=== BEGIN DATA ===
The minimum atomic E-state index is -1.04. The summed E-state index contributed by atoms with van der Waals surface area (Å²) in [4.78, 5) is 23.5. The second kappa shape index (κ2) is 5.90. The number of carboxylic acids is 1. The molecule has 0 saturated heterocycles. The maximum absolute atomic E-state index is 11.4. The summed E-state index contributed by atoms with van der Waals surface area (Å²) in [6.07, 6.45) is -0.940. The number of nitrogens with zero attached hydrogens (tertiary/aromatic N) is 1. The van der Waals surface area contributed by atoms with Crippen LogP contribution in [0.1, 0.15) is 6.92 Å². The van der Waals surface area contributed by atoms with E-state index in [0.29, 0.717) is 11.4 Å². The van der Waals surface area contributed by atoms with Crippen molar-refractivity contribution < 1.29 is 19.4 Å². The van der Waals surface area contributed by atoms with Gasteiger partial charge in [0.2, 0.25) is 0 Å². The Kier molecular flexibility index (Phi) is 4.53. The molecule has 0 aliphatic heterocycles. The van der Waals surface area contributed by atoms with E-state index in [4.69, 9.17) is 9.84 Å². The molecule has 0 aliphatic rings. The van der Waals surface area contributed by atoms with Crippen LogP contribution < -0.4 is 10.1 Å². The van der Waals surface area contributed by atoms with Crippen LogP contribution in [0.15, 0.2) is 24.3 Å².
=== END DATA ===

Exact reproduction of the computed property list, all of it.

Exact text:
The minimum atomic E-state index is -1.04. The summed E-state index contributed by atoms with van der Waals surface area (Å²) in [4.78, 5) is 23.5. The second kappa shape index (κ2) is 5.90. The number of carboxylic acids is 1. The molecule has 0 saturated heterocycles. The maximum absolute atomic E-state index is 11.4. The summed E-state index contributed by atoms with van der Waals surface area (Å²) in [6.07, 6.45) is -0.940. The number of nitrogens with zero attached hydrogens (tertiary/aromatic N) is 1. The van der Waals surface area contributed by atoms with Crippen LogP contribution in [0.1, 0.15) is 6.92 Å². The van der Waals surface area contributed by atoms with E-state index in [0.29, 0.717) is 11.4 Å². The van der Waals surface area contributed by atoms with Crippen molar-refractivity contribution < 1.29 is 19.4 Å². The van der Waals surface area contributed by atoms with Gasteiger partial charge in [0.2, 0.25) is 0 Å². The Kier molecular flexibility index (Phi) is 4.53. The molecule has 0 aliphatic heterocycles. The van der Waals surface area contributed by atoms with E-state index in [4.69, 9.17) is 9.84 Å². The molecule has 0 aliphatic rings. The van der Waals surface area contributed by atoms with Crippen LogP contribution < -0.4 is 10.1 Å². The van der Waals surface area contributed by atoms with Crippen LogP contribution in [0.15, 0.2) is 24.3 Å².